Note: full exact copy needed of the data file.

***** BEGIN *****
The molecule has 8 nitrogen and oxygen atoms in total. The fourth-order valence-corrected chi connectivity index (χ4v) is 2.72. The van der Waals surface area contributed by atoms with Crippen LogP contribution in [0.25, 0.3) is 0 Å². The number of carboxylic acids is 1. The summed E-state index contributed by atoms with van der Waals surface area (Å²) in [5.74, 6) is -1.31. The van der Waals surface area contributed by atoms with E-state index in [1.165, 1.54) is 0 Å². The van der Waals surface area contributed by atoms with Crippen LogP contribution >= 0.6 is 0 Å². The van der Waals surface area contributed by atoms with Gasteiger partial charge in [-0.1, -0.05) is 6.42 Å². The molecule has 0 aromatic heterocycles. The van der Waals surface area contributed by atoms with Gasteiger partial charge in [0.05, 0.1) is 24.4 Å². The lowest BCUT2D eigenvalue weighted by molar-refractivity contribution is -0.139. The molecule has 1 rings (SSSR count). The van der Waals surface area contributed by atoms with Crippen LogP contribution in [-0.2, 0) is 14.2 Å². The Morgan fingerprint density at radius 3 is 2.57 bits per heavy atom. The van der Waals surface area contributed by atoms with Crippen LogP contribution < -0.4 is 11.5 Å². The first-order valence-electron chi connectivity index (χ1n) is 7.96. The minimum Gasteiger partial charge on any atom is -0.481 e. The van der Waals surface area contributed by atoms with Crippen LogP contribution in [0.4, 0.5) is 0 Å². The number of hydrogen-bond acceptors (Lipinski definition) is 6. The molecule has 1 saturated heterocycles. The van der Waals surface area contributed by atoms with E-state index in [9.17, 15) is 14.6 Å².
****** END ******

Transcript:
The molecule has 8 nitrogen and oxygen atoms in total. The fourth-order valence-corrected chi connectivity index (χ4v) is 2.72. The van der Waals surface area contributed by atoms with Crippen LogP contribution in [0.25, 0.3) is 0 Å². The number of carboxylic acids is 1. The summed E-state index contributed by atoms with van der Waals surface area (Å²) in [5.74, 6) is -1.31. The van der Waals surface area contributed by atoms with E-state index in [1.165, 1.54) is 0 Å². The van der Waals surface area contributed by atoms with Crippen LogP contribution >= 0.6 is 0 Å². The van der Waals surface area contributed by atoms with Gasteiger partial charge in [-0.1, -0.05) is 6.42 Å². The molecule has 0 aromatic heterocycles. The van der Waals surface area contributed by atoms with Gasteiger partial charge in [0.05, 0.1) is 24.4 Å². The lowest BCUT2D eigenvalue weighted by molar-refractivity contribution is -0.139. The molecule has 1 rings (SSSR count). The van der Waals surface area contributed by atoms with Crippen LogP contribution in [-0.2, 0) is 14.2 Å². The Morgan fingerprint density at radius 3 is 2.57 bits per heavy atom. The van der Waals surface area contributed by atoms with Crippen LogP contribution < -0.4 is 11.5 Å². The first-order valence-electron chi connectivity index (χ1n) is 7.96. The minimum Gasteiger partial charge on any atom is -0.481 e. The van der Waals surface area contributed by atoms with Crippen LogP contribution in [0.4, 0.5) is 0 Å². The number of hydrogen-bond acceptors (Lipinski definition) is 6. The molecule has 1 saturated heterocycles. The van der Waals surface area contributed by atoms with E-state index in [9.17, 15) is 14.6 Å².